Published online by Cambridge University Press: 18 September 2020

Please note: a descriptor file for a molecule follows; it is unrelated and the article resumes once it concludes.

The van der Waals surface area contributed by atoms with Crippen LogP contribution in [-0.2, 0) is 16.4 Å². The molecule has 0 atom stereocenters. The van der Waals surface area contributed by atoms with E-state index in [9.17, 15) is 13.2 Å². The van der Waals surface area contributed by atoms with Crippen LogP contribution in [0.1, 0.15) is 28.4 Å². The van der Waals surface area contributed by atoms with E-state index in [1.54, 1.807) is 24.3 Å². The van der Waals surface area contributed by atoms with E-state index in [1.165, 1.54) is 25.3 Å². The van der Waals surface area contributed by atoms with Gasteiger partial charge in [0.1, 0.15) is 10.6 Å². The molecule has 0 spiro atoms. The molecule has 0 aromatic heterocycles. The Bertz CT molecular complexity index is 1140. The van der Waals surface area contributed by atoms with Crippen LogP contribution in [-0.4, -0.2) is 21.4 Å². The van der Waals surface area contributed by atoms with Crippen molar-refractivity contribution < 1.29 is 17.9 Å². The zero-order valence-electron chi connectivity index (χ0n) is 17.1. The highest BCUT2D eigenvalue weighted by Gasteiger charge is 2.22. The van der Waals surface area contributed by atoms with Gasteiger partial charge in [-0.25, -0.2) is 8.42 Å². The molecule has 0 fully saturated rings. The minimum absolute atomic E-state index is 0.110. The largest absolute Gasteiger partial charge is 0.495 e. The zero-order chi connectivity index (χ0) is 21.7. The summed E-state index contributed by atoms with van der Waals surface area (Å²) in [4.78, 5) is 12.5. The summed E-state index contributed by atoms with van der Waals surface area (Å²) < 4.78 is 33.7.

This chapter provides a sketch of the representation of feminist subjectivity in literature from the mid-1990s to the present. I adopt a survey approach to consider the Tiger period’s representation of subjective alienation, while focusing in more specifically on the work of four post-Tiger writers – Sally Rooney, Nancy Harris, Melatu Okorie, and Alvy Carragher – to analyze the intricacies of their constructions of subjectivity. Through this analysis, the chapter explores how the solo voices of critique morph into conversational exchange, as the post-Tiger feminist literary landscape establishes vital links between embodied subjectivity and digital space in complex constructions of “biodigital subjectivity” (a term I draw from Aristea Fotopoulou) to establish a networked subject that is simultaneously (and contradictorily) empowered and rendered intensely vulnerable in the risky terrain of technologically mediated life. I conclude with a brief analysis of how this type of networked paradigm is at play in the public feminist activisms of post-Tiger Irish culture, especially in examples of literary feminisms that engender critiques of collective resistance in powerful calls for change.
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